The Bertholf class National Security Cutter:

Interestingly the USNI post reports, “Out of the competitors involved in the competition, HII was the only company that did not present a model or a rendering of its FFG(X) at the Surface Navy Association symposium in January.”

HII has already shown several models of NSC based frigates so perhaps they are doing something a bit different.

I suppose it is possible HII could build a stripped down version of the Burke class DDG or perhaps some other frigate design, but I will presume they will base their frigate on the Bertholf class cutter, but why the mystery?

I will speculate that they plan to make some significant changes relative to their previous presentation and they did not want to tip their hand. I’ll get to the likely changes in a moment.

The post has a short summary of the systems expected to be included in the FFG(X), I have noted the systems already included on the Bertholf class by having them in bold face.

“Many of the required weapons systems are pulled from the previous FF requirements: the COMBATSS-21 Combat Management System, which pulls software from the same common source library as the Aegis Combat System on large surface combatants; the SeaRAM anti-ship missile defense system (currently a Phalanx, but the SeaRAM is a drop in replacement–Chuck); a canister-launched over-the-horizon missile; the surface-to-surface Longbow Hellfire missile; the Mk53 Nulka decoy launching system; the Surface Electron Warfare Improvement Program (SEWIP) Block 2 program with SLQ-32(V)6; and a slew of undersea warfare tools such as the AN/SLQ-61 light weight tow, AN/SQS-62 variable depth sonar and AN/SQQ-89F undersea warfare/anti-submarine warfare combat system. It also requires use of the MK 110 57mm gun with the Advanced Low Cost Munition Ordnance (ALaMO) projectile being developed for the LCS and frigate,”

An NSC derived frigate may occupy the sweet spot between the too small LCS derived designs and the too expensive FREMM and F100 designs that are about the largest combatants (other than flat tops and amphibs) in their respective navies. .

In order to make it more competitive with the high end frigates, I suspect HII is making some changes. Here is a list of things that might be done.

  • Increase the length to make room for additional features, but keeping it under 5,000 tons full load.
  • Using the additional length provide for more VLS, perhaps 48, or even 64.
  • Provide for 16 canister launched anti-ship cruise missiles.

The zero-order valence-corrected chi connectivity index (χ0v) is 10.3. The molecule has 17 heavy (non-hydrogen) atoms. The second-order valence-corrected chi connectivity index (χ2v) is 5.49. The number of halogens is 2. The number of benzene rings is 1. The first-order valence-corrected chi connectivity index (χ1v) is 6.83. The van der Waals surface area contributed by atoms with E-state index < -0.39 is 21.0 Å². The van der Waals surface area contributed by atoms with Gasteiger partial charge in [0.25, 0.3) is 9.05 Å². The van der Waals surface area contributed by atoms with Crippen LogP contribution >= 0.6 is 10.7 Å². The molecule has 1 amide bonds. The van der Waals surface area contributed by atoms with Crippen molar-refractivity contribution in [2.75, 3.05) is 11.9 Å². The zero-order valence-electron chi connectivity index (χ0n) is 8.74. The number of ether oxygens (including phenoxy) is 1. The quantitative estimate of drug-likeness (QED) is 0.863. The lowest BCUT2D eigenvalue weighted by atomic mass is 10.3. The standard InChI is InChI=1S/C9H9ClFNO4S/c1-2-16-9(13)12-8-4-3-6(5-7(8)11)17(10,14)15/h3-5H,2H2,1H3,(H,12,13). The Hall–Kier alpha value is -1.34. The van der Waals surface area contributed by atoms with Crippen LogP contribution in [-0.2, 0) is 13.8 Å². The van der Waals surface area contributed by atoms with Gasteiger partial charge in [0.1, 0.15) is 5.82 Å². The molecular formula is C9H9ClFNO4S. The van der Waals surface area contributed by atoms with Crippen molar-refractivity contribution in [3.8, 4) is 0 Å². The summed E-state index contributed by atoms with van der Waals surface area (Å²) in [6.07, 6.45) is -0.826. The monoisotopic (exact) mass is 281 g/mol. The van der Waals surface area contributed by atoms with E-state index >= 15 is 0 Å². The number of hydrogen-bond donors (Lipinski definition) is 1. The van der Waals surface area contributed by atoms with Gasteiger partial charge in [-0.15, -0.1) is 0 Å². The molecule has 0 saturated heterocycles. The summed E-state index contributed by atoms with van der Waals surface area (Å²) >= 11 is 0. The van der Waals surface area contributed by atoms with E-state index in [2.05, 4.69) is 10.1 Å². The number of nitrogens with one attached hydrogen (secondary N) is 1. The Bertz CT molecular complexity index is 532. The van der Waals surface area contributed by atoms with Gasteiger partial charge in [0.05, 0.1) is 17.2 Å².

• Increase the generator power to allow future use of systems such as rail guns and lasers.
  • Provide electric motors for quiet and economical cruise and loiter (which would also use the additional generator capacity. (HII put two 5,000HP/3,700kW auxiliary propulsion motors on USS America and some other big amphibs.)
  • Use an active electronically scanned radar array.
  • Use the extra length to put another davit amidships and free the fantail and stern for ASW systems.

A Case for Propeller Guards & Cutters–Marine Link

Having had a towing hawser foul a prop shaft once, I found this post from MarineLink very interesting.

We don’t do as much towing as we used to, but it is still an important and frequently used skill. Getting a line in the screws is never a good idea, but it happens. There is also the danger of running afoul of a drift net. This offers a possible cure for the problem.

More on the FY2019 Budget—and—Killing the Crew Rotation Concept?

NSC 5 James on builders trials in the Gulf of Mexico March 30, 2015.

Homeland Security Today gives us the best summary of the proposed Coast Guard budget, and it had an interesting small item.

$32 million in savings associated with the elimination of the Crew Rotation Concept (CRC) pilot program, which standardizes NSC fleet operations and avoids costly and ineffective implementations in two other NSC homeports.

I presume this means they will close down the multiple crewing experiment in Alameda (looks like a nice building) and make no attempt to implement it in Charleston and Honolulu.

I’ve been arguing against this for almost eight years. Its nice to see sanity prevail. Certainly the provision of more Bertholf Class cutter has helped make this more acceptable.